Exploring the Depths of Imagination
Written by Sparky Yoo | Published. 2018.03.31 15:37 | Count : 615

After a recent interview with The Phillipian, our school newspaper, about my writing, I have begun to reflect on my journey as a writer. Creative writing has been an activity, a habit, maybe even a way of life for as long as I can remember. I still remember my first flare of excitement, as I wrote about an adventure through a vegetable land when I was in Kindergarten. Talking carrots, crying mushrooms, and dancing cucumbers filled my imagination, as I sat at my desk. Although I do not quite remember the plot—for maybe there was not any—I do remember the excitement I felt when I gripped my pencil and closed my eyes. Writing granted me the freedom to do anything. In the real world, gravity held me down, but in my writing, I could even fly. 

[Picture 1: Writing as an Exploration of Imagination, https://arts.uottawa.ca/english/undergraduate/creative-writing]

More than a decade later, I still write creative stories. Some days, I sit at my desk for hours typing rapidly. Other days, I read, admiring and learning from the works of writers, such as Kurt Vonnegut, Italo Calvino, and even Vergil. For instance, I recently learned from an article in my AP Latin class about the way in which Vergil used snake metaphors in The Aeneid Book 2 to create an alternate meaning of rebirth during the destruction of Troy. After carefully reading and rereading his passages, I have been thinking about how to use metaphors in my stories to create new meaning rather than to simply emphasize my existing points.

[Picture 2: Vergil, Roman Poet, http://www.friendsocial.net/virgil-roman-poet/virgil-roman-poet-poems]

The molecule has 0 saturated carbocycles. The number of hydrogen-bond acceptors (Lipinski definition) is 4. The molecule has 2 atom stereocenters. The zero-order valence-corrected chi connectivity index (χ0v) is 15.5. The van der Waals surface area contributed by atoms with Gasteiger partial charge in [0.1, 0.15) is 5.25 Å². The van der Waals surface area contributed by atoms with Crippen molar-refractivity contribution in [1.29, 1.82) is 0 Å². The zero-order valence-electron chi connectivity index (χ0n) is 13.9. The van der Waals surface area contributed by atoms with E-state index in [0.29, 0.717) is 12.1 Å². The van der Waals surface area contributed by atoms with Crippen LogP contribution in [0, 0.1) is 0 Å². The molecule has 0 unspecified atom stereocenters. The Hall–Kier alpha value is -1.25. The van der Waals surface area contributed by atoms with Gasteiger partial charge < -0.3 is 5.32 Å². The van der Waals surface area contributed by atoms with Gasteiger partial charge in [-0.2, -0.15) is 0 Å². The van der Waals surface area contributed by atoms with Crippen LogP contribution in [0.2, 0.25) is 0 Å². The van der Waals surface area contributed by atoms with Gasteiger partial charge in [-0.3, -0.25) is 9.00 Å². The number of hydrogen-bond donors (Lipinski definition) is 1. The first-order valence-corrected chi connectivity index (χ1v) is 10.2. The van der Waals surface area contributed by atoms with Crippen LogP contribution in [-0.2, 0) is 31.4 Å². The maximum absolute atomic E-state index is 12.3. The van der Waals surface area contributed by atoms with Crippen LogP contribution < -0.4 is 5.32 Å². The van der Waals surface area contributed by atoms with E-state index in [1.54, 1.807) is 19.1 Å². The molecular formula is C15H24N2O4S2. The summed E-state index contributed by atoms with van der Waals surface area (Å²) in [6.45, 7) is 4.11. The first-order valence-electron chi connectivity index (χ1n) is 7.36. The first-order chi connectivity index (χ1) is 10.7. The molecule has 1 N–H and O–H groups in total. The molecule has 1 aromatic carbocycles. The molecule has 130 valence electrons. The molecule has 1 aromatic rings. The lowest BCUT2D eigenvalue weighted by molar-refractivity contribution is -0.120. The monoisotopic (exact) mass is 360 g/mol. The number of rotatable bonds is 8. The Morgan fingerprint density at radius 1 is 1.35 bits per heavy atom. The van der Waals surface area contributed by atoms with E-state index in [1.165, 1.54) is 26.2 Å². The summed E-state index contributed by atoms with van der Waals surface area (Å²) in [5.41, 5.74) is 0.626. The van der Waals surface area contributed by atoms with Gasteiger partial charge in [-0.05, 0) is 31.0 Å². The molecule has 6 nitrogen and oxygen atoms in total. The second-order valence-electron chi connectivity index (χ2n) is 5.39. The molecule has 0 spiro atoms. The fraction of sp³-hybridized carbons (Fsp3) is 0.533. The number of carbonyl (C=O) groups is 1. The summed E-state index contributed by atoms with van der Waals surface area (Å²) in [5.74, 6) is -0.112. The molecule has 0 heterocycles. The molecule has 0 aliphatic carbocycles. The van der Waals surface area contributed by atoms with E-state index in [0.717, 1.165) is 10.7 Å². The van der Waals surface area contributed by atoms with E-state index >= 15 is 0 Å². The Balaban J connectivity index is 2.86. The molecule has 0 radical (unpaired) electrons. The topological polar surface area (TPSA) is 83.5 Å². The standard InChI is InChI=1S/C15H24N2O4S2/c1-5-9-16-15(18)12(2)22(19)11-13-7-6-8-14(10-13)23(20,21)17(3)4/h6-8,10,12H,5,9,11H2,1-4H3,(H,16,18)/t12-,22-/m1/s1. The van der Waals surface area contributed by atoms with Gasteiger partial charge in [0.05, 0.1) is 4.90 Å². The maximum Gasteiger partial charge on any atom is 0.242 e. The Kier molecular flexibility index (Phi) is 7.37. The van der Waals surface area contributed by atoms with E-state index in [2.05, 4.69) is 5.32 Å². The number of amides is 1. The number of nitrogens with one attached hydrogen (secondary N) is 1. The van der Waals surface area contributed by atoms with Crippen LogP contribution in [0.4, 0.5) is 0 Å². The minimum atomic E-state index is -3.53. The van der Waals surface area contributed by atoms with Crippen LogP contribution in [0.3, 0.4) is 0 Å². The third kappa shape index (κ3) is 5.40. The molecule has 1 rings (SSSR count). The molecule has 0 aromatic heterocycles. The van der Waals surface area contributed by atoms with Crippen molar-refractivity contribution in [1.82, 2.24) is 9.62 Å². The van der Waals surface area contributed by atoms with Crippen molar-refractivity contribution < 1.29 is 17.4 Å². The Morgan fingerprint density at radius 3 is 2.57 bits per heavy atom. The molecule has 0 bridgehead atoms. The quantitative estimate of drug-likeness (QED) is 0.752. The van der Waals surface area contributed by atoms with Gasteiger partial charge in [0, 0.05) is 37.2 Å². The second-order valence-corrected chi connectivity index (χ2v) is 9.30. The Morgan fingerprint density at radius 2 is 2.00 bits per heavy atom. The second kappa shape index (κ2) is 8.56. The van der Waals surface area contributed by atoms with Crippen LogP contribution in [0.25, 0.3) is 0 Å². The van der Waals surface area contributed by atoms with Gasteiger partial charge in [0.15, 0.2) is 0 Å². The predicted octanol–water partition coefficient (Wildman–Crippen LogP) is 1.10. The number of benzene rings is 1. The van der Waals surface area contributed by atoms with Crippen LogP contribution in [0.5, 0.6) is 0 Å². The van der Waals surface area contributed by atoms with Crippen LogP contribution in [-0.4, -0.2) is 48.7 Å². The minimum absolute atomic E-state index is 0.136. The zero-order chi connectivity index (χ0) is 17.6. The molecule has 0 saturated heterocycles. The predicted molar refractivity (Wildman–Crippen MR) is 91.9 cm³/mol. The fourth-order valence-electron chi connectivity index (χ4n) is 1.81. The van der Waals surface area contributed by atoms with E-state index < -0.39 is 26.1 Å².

Although creative writing and reading have become habitual to me, the recent interview made me think about why I still write creatively. Of course, even after all these years, I am still enthralled by the gravity-defying boundaries of creative writing. Yet, I realized that I have been using writing as a way to grapple with more complex topics and issues in the world. Firstly, from a philosophical perspective, I have begun to question what reality truly consists of. I was inspired from a photography project, in which I dealt with reflections and non-reflections. I began to think about whether our reality is composed of reflections or non-reflections. When we envision our own appearances, we think about the reflection that we see in the mirror every morning. Yet, others see our non-reflected selves. Thus, through a short story—a spinoff of the Greek mythology of Narcissus—I have been reasoning through what reality is. I grappled with the possibility that reality does not exist from a single perspective. I had two characters within the story, which were technically the same person. From opposite sides of the mirror, I had them acting and reacting in relation to one another. I ended the story, having confused the audience about which was the reflection and which was the non-reflection. 

[Picture 3: Story of Narcissus, https://en.wikipedia.org/wiki/Narcissus_(mythology)]

Secondly, from a societal perspective, I have begun analyzing and critiquing social issues. While thinking about our digital culture, I have been wondering how digital and social media have affected our interactions with the world. There are times when I go to concerts, and people are experiencing the performance while recording on their phones. How do such tendencies impact our ability to appreciate and understand our world? In response to this question, I wrote, “Photographic Immortality,” a short story about a man who receives a special camera. Whatever scene he takes a picture of with this camera freezes. Thus, this man goes around, pausing birds in midair and stunting plants from growing. The story details this man’s actions, as he grapples with the idea of permanence versus change. 

Ultimately, creative writing allows me to think through such issues and explore my imagination. It is not only an instrument of entertainment but also one of analysis, critique, and communication. I encourage readers to try it out. Maybe take half an hour every day just writing about anything that comes up in your mind. The rewards can be delightful.



Sparky Yoo 
Phillips Academy

Sparky Yoo  student_reporter@dherald.com

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